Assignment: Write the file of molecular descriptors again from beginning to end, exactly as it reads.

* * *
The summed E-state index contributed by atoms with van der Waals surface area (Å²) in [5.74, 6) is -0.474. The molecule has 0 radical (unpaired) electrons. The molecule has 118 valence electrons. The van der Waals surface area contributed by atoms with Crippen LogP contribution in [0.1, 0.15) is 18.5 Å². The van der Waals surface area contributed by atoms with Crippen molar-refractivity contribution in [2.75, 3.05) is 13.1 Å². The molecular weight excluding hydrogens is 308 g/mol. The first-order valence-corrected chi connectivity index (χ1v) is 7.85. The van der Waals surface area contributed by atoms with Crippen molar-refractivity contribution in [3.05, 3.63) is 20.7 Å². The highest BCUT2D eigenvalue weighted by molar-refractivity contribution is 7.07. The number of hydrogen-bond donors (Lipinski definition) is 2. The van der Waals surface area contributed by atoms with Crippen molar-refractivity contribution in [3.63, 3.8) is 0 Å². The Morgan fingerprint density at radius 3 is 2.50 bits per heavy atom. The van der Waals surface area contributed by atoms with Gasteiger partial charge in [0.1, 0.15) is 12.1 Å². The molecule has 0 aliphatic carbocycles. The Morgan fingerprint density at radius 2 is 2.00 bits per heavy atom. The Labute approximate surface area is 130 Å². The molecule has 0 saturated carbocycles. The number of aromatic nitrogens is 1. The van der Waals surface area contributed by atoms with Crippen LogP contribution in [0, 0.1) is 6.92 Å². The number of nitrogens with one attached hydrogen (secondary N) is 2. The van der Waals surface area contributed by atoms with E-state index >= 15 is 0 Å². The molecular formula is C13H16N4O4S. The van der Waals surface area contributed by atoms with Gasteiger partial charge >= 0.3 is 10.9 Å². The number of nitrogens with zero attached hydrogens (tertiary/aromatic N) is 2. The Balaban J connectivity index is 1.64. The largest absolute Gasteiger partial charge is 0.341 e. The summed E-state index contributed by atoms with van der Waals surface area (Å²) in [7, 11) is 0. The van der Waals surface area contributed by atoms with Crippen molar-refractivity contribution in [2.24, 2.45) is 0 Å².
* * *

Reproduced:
The summed E-state index contributed by atoms with van der Waals surface area (Å²) in [5.74, 6) is -0.474. The molecule has 0 radical (unpaired) electrons. The molecule has 118 valence electrons. The van der Waals surface area contributed by atoms with Crippen LogP contribution in [0.1, 0.15) is 18.5 Å². The van der Waals surface area contributed by atoms with Crippen molar-refractivity contribution in [2.75, 3.05) is 13.1 Å². The molecular weight excluding hydrogens is 308 g/mol. The first-order valence-corrected chi connectivity index (χ1v) is 7.85. The van der Waals surface area contributed by atoms with Crippen molar-refractivity contribution in [3.05, 3.63) is 20.7 Å². The highest BCUT2D eigenvalue weighted by molar-refractivity contribution is 7.07. The number of hydrogen-bond donors (Lipinski definition) is 2. The van der Waals surface area contributed by atoms with Crippen molar-refractivity contribution in [3.63, 3.8) is 0 Å². The Morgan fingerprint density at radius 3 is 2.50 bits per heavy atom. The van der Waals surface area contributed by atoms with Gasteiger partial charge in [0.1, 0.15) is 12.1 Å². The molecule has 0 aliphatic carbocycles. The Morgan fingerprint density at radius 2 is 2.00 bits per heavy atom. The Labute approximate surface area is 130 Å². The molecule has 0 saturated carbocycles. The number of aromatic nitrogens is 1. The van der Waals surface area contributed by atoms with Crippen LogP contribution in [0, 0.1) is 6.92 Å². The number of nitrogens with one attached hydrogen (secondary N) is 2. The van der Waals surface area contributed by atoms with E-state index >= 15 is 0 Å². The molecular formula is C13H16N4O4S. The van der Waals surface area contributed by atoms with Gasteiger partial charge >= 0.3 is 10.9 Å². The number of nitrogens with zero attached hydrogens (tertiary/aromatic N) is 2. The Balaban J connectivity index is 1.64. The largest absolute Gasteiger partial charge is 0.341 e. The summed E-state index contributed by atoms with van der Waals surface area (Å²) in [7, 11) is 0. The van der Waals surface area contributed by atoms with Crippen molar-refractivity contribution in [2.24, 2.45) is 0 Å².